This article was initially published on Forbes.com
I talk a lot with those around me about co-creative leadership and collaboration. My team and I collaborate a lot with our clients, but not as often as we do with each other.
More often than not, you have the choice whether or not to collaborate. When you keep collaboration optional, you’re allowing a way out for yourself, and you’re likely to find a reason not to do it. But even though collaboration can be uncomfortable at first, the more you practice, the better you get at it.
My team and I still struggle to agree on certain things when we work together on something, but it’s part of the fun of collaboration. It goes to show that even the so-called “experts” sometimes run into difficulty too!
Here are five ways you can allow yourself to be a voice among many in the conversation:
- Have a clear goal.
To begin collaborating on something, you need a shared understanding of what you are trying to do. Without a clear and common goal, it’s difficult to do anything as a team. The goal can be as simple as a statement everyone agrees on. You may find it more useful to have a list of three or four bulleted objectives as well.
For the next few weeks, as practice, observe the meetings you take part in. What’s the purpose of the meeting? What happens when the purpose is clear, and what happens when it’s missing? How do people take part in it?
- Give others permission to lead.
The key for you to remember is that good leaders also need to be good followers. The real secret is identifying when you need to lead and when you need to follow.
Think about the last meeting you were in that had many people in it with strong personalities. Did people graciously collaborate or did people butt heads most of the time? People clash when they don’t give others permission to lead and when they don’t want to follow anyone else.
When you notice people butting heads in your next meeting, give someone permission to lead. See if they accept the permission or decline it, and, more importantly, notice whether they extend that same permission to someone else.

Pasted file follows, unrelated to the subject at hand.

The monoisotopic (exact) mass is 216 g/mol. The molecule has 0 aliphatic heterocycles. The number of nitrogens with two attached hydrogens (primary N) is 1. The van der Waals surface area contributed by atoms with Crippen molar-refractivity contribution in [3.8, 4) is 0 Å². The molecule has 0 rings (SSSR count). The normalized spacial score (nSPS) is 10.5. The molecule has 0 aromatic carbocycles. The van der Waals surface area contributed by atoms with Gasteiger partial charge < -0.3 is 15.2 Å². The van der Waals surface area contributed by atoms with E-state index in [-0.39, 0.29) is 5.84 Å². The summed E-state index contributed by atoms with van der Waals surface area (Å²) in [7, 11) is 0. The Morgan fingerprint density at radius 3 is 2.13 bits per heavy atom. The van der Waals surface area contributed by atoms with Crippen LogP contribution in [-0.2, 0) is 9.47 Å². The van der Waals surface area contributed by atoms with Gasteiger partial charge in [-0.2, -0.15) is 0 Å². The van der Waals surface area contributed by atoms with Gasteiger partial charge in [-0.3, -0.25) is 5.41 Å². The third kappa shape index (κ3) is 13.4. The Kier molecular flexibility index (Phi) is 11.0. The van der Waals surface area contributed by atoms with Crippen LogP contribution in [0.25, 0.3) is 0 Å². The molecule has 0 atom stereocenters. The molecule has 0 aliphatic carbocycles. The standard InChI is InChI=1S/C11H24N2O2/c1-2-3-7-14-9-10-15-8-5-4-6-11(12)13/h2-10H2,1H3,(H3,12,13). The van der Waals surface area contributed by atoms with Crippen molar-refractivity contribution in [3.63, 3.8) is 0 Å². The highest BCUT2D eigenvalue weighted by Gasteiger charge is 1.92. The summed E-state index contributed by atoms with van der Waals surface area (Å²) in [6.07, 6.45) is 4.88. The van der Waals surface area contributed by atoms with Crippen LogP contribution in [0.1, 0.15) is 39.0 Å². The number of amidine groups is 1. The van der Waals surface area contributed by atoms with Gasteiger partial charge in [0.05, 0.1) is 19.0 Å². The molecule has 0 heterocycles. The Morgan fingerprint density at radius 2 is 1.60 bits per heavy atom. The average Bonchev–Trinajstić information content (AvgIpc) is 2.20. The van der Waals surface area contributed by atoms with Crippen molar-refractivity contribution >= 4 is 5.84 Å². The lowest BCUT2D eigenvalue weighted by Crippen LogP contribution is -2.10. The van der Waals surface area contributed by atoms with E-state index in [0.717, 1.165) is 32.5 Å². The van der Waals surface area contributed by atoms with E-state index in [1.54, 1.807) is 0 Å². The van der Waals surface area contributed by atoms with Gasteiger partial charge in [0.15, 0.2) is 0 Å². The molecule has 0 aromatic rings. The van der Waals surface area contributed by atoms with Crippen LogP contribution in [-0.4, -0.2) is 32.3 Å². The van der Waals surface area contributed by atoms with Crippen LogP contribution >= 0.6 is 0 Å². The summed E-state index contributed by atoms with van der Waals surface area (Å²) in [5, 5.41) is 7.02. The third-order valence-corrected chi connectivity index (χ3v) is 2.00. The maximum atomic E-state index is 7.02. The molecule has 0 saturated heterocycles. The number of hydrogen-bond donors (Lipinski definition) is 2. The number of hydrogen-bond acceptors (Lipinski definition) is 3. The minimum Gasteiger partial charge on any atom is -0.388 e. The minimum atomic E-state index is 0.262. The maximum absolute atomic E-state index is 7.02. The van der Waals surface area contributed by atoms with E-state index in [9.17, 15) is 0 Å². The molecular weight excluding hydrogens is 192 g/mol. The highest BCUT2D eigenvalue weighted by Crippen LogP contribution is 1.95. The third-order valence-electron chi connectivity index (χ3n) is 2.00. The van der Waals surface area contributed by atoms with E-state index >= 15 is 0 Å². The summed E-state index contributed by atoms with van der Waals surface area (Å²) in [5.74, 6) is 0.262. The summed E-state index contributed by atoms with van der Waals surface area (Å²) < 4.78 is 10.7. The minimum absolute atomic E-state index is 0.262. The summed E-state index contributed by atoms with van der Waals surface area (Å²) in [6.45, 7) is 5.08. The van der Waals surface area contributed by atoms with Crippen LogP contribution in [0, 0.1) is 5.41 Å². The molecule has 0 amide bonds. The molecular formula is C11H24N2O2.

- Allow space for other ideas.
One type of baggage we carry as leaders are the ideas we bring to meetings. When you get too attached to your own ideas, how much space do you really leave to hear the ideas of others?
Once again, you want to find the right balance. How can you listen to the ideas of others while building upon them with some of your own? The reverse is also true: how can you put your own idea on the table and allow others build upon it? In the end, worry about coming up with the right solution, not about whether or not you or someone else is right.
Take the time to listen and be more aware of what others on your team are saying. What ideas are they bringing to the table? What ideas do they listen to, and what ideas do they ignore? Notice whether or not people are only listening to ideas that will better position their own. What other ideas can you support and try to build upon?
- Be flexible with your own needs to satisfy the needs of others.
Aside from ideas, people clash because of their needs. For example, someone might need to find a bulletproof solution while someone else might need a quick fix.
When you’re unaware of others’ needs, it can create awkward situations. There is no opening for convergence because people don’t know where to converge. Sometimes you need to be flexible with your needs in order to enable collaboration.
Try to listen to and identify the needs of your team. Are they communicating them out loud or are they not communicating them at all? Ask everyone to name their needs and put them on display for all to see. What can you do to make sure the conversation meets the needs of most people in the room?
- Be humble.
Collaboration thrives when everyone is humble enough to accept what others bring. You have your own strengths as an individual and so does everyone else.
Humility is either how you respond when people challenge your ideas or how you challenge the ideas of others. Do you respond to challenges in a calm manner or do you judge others instead? It’s also how you show up with your team. Do you speak of yourself like a rock star? Or do you help others become rock stars?
Take a moment to reflect on what humility means to you, and jot it down. In your next meeting, notice how humility appears and what happens when it does. What’s your level of comfort with being humble as a leader?